37th Annual Huggins Science Seminar

TUESDAY, OCTOBER 18/2016 at 7:30pm in Huggins Science Hall Room#10   -   Reception to Follow


Abstract: Biological molecules such as DNA, RNA and proteins do remarkable things in our cells, from information processing and communication to transportation. Just as we carve, weave or otherwise fashion useful and beautiful things from natural materials, it is fascinating to explore what we could create from nature's tiny and versatile bio-molecules.

In this talk I'll describe how principles of computer programming can support such exploration, and the exciting progress to date in the nascent, interdisciplinary field of bio-molecular computation. I'll invite you to imagine a future in which programmed molecular technologies will be as integral to our daily lives as silicon-based computer technologies are now.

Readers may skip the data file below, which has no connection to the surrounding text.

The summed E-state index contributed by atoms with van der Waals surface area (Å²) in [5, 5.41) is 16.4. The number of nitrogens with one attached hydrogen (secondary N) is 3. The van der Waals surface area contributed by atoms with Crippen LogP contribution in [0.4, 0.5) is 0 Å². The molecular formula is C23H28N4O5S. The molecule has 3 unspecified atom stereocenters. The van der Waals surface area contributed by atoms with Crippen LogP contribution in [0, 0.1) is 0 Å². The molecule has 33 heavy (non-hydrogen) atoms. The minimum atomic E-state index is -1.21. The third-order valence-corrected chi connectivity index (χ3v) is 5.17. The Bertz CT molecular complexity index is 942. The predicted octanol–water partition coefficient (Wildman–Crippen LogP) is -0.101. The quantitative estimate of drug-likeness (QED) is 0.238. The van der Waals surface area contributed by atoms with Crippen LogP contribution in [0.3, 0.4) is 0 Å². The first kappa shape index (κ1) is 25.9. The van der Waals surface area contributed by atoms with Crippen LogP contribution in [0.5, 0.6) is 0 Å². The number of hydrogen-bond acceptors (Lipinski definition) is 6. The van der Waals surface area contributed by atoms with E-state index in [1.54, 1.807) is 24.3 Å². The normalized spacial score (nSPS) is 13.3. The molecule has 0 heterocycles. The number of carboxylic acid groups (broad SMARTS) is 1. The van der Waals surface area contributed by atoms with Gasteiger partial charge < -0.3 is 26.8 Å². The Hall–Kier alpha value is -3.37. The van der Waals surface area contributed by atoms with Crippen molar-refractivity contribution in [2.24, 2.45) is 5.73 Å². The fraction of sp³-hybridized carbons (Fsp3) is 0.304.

Dr. Anne Condon is a Professor of Computer Science at University of British Columbia, where she has served as Department Head and Associate Dean in the Faculty of Science.  She holds a Bachelor's degree from University College Cork, Ireland and a Ph.D. from the University of Washington.  She is a Fellow of the Royal Society of Canada.

The Huggins Science Seminar was established in 1972 on the initiative of Acadia graduate, Dr. Charles Huggins, Nobel Laureate and former Acadia Chancellor.

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